Garrett Augustus Morgan was born March 4th, 1877 in Claysville, Kentucky. He was the seventh of eleven children born to Sydney and Elizabeth Morgan, who had both been slaves. His mother was part Native American.

Armed with a sixth grade education and ten cents in his pocket, Garrett left home at fourteen look for work, which was common for kids his age at the time. He first landed in Cincinnati and spent a few years working as a handyman.

In 1895 he moved to Cleveland and started repairing sewing machines. This is where he developed his taste for the way things work. After a decade or so, he opened his own sewing machine shop. He had gotten married in the meantime, and a few years later, he and his wife Mary Anne, a seamstress, opened a discount ladies clothing store and hired thirty-two employees to make all the suits, coats, and dresses in-house.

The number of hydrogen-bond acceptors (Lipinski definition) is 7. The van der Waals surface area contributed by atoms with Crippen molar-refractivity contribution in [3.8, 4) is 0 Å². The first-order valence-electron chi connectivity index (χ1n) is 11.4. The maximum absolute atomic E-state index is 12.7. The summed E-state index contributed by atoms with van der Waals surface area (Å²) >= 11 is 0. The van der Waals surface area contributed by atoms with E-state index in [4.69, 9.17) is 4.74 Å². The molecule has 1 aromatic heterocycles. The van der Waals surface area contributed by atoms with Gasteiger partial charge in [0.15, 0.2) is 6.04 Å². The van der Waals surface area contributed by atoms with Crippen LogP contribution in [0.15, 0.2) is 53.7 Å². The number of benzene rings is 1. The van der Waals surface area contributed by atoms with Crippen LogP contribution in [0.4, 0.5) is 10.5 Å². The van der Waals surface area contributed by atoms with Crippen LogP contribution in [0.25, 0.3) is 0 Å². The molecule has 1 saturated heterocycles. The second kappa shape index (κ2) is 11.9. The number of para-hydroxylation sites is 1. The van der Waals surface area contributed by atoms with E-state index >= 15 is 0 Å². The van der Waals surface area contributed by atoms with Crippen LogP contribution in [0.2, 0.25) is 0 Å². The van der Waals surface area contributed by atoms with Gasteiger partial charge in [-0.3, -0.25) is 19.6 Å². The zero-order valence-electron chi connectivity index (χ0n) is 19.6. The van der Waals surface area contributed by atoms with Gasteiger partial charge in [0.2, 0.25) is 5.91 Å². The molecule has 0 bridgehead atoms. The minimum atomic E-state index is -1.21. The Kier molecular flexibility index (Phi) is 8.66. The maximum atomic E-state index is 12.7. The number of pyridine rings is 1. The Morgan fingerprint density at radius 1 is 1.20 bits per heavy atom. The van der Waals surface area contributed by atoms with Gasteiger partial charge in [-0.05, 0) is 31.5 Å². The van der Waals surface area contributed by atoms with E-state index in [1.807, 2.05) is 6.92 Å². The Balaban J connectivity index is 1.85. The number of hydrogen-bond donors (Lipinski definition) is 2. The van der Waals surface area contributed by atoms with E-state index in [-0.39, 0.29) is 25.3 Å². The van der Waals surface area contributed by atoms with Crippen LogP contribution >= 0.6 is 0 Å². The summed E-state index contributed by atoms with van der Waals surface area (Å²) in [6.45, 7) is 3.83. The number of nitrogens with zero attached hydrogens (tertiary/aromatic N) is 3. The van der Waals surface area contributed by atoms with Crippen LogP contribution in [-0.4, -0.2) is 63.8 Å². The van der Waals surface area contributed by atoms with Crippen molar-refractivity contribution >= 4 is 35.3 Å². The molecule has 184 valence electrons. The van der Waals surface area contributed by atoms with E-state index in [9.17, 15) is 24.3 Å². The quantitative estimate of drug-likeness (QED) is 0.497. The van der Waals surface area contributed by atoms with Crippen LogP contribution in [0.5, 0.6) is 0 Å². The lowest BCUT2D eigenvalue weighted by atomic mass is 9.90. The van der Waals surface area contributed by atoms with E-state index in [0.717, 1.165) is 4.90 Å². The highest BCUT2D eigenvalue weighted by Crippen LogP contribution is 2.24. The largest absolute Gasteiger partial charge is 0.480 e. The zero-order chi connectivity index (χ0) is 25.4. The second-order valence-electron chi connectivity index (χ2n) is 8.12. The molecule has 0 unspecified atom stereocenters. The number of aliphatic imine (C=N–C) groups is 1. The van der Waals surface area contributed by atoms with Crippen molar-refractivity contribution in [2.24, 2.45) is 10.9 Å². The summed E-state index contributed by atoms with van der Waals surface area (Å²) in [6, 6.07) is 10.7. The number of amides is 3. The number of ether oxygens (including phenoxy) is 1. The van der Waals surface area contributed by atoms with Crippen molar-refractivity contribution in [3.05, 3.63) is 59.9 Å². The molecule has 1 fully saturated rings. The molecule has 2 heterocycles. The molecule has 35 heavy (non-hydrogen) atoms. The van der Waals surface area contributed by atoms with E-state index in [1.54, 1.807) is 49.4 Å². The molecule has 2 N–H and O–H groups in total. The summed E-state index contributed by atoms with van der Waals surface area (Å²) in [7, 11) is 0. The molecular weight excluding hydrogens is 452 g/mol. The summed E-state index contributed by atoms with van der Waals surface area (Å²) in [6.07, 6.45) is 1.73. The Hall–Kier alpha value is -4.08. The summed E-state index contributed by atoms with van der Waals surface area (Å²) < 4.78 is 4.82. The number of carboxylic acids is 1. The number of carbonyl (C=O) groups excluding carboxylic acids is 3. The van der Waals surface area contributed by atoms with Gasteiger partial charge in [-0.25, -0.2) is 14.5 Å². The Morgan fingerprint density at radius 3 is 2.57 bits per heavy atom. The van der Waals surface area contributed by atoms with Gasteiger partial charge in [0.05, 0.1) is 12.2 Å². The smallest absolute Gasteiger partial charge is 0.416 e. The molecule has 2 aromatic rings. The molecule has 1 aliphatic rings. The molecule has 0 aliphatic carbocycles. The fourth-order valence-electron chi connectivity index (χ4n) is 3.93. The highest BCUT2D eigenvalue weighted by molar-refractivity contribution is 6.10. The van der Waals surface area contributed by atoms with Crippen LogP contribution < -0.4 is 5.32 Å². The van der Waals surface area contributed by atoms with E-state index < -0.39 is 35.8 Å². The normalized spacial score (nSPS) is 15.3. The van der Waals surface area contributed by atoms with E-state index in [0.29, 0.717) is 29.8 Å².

One day Garrett was sewing a woolen fabric that kept getting scorched by the extremely high speed of the sewing machine needle. He experimented with a few chemicals to coat the needle and keep it cool. As the story goes, he wiped his hands off on a piece of cloth and went to lunch. When he came back, the wavy fibers in the fabric had been completely straightened by the chemical.

Curious, he tried the solution on his neighbor’s dog’s fur, and it straightened that, too. Then he worked up the nerve to try it on his own hair, and discovered the hair relaxer. He turned the solution into a cream and established the G.A. Morgan Hair Refining Company to sell his hair relaxer to African Americans. The company was terrifically successful and Garrett earned enough money from sales to keep inventing.

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Over-the-Top Cyberdeck Is Really A Geiger-Deck